Both of these air drop methods are very dangerous and not worth the risk. Both the Leg Lock and Ground Start methods are very easy, controlled, and efficient methods of starting the saw.

Now that we have a saw that’s running, let’s talk about using the saw in a work environment. One key thing you want to remember is, if you’re taking more than two steps in a workspace with the saw you want to make sure you’ve engaged the chain brake. Once you’re set and ready to make a cut, keep your thumb wrapped on the back side of the top handle, reach out with your fingers and grab the brake, pulling it toward you. Now you’ve disengaged the chain brake and you’re ready to make your next cut. To reengage the chain brake after your cut, it’s very easy to just roll your wrist forward and engage the brake again. It doesn’t really take any extra time and is a good habit to get into so that you stay in a relatively safe environment.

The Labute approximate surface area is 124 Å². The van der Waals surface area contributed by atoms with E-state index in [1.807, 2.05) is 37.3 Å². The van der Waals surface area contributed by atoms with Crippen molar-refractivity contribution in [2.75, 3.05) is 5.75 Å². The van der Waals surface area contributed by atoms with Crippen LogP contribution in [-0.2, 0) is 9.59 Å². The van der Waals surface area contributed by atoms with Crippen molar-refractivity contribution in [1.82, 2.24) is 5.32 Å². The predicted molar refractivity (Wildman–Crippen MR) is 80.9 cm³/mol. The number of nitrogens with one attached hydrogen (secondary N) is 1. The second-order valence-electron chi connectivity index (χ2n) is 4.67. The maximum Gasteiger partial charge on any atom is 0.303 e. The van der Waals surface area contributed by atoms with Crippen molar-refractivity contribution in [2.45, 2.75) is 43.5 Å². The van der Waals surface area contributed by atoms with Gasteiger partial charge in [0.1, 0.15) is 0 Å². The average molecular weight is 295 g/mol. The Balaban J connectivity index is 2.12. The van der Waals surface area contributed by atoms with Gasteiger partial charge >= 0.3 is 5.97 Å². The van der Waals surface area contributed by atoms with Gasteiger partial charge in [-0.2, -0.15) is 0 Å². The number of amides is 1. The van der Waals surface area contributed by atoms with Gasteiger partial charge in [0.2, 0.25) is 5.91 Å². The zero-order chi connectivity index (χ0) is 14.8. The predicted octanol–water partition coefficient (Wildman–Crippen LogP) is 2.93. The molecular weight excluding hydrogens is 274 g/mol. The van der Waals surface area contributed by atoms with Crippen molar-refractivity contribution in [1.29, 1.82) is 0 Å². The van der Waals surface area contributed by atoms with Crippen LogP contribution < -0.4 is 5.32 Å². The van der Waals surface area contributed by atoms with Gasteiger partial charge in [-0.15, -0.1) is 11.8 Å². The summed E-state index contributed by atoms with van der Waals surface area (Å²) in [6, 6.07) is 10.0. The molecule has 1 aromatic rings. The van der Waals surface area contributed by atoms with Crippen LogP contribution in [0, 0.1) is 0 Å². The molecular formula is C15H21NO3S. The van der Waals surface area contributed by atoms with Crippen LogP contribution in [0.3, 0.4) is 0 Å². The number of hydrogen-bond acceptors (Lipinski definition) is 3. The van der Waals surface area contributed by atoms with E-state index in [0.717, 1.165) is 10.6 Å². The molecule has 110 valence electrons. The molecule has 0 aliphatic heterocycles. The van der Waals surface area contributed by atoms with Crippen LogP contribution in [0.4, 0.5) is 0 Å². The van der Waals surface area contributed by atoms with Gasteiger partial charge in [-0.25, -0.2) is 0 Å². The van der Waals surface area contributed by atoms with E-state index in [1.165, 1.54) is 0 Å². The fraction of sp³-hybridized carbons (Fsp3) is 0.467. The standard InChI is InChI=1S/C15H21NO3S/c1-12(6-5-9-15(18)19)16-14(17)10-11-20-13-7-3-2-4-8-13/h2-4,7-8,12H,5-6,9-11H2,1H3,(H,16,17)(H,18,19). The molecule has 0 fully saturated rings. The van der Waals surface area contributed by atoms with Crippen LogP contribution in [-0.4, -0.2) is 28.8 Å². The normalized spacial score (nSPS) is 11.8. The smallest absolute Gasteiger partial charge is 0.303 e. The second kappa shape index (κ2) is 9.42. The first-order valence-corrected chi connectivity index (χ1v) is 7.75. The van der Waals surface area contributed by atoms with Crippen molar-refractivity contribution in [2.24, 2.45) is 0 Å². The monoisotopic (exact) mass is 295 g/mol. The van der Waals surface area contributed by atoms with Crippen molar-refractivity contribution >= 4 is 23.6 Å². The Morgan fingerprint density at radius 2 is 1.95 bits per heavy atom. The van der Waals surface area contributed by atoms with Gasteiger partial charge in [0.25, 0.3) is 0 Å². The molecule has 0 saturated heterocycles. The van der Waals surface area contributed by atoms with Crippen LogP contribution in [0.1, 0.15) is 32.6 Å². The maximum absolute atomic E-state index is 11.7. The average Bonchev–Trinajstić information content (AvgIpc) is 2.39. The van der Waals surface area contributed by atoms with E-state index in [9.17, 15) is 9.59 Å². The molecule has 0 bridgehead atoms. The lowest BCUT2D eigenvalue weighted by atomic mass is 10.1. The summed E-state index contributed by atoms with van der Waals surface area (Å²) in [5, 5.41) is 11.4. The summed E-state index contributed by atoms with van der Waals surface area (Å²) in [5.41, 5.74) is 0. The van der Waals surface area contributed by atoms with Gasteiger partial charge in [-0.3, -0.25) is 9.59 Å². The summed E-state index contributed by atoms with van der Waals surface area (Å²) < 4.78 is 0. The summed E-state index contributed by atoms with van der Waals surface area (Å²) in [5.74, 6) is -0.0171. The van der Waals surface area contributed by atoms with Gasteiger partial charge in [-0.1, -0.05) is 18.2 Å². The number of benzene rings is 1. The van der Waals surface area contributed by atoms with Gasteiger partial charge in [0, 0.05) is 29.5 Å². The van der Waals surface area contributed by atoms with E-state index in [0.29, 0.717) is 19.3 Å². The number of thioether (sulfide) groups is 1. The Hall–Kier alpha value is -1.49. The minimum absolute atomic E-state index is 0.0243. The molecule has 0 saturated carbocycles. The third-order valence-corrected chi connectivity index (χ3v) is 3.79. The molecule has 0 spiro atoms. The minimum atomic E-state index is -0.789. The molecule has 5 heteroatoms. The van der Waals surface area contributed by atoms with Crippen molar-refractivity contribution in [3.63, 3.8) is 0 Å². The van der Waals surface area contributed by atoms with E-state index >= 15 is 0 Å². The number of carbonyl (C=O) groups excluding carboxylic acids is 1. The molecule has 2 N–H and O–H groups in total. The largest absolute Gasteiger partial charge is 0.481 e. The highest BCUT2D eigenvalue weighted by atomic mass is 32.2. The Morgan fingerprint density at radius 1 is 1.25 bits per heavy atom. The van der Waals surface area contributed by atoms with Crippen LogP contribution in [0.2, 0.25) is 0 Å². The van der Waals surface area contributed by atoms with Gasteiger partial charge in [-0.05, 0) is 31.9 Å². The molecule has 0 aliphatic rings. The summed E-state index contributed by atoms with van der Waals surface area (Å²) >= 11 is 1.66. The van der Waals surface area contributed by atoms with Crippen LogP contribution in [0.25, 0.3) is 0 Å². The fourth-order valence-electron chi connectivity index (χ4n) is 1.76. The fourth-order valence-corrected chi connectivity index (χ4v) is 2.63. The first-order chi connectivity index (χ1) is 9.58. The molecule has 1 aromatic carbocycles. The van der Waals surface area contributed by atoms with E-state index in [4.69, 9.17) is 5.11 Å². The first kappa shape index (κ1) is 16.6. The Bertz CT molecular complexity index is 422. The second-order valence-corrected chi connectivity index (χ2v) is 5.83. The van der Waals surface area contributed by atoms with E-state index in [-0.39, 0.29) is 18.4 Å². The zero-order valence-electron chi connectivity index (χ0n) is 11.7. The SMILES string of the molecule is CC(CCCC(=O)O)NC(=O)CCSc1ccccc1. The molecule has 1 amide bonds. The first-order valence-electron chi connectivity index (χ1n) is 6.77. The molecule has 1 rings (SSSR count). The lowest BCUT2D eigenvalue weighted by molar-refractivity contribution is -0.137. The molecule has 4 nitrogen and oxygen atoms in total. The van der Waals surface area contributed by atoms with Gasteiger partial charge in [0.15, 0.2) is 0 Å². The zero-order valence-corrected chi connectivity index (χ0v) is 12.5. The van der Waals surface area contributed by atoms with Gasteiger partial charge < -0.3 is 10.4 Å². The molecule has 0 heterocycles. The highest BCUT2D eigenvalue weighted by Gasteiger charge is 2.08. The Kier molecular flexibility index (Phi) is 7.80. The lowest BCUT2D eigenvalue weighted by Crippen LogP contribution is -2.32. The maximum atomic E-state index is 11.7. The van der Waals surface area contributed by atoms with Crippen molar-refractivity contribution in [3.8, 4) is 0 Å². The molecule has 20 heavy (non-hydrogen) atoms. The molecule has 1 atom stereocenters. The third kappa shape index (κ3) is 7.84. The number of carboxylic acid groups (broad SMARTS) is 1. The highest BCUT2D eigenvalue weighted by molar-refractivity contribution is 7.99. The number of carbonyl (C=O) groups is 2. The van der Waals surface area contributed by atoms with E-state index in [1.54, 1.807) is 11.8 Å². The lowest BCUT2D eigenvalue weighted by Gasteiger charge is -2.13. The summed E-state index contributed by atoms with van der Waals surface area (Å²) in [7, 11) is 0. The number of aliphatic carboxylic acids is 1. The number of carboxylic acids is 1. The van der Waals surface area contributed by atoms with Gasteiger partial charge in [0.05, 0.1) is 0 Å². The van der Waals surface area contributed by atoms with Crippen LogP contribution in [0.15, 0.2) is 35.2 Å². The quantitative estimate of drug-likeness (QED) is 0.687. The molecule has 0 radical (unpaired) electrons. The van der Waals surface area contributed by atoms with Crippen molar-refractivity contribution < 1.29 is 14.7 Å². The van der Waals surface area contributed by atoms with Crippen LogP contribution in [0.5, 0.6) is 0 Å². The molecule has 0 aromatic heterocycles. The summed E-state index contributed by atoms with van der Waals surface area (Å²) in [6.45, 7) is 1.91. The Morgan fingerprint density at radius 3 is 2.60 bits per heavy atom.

When moving about with the saw, you always want to carry it with the bar behind you.

You never want to travel with the bar facing forward because if you fall, you would be falling directly onto a sharp chain. Now, if anyone is following behind you, and you are carrying your saw properly, they need to make sure to leave you enough space that they are not at risk of falling on the sharp chain, should they lose their footing or trip over limbs or debris on the ground. Leave a safe distance between each other.

When it comes it comes to stance while running the saw, you should never have an open stance. In this stance, you don’t have a good way to deflect anything coming at you unexpectedly while cutting. You can very easily lose your balance and become injured.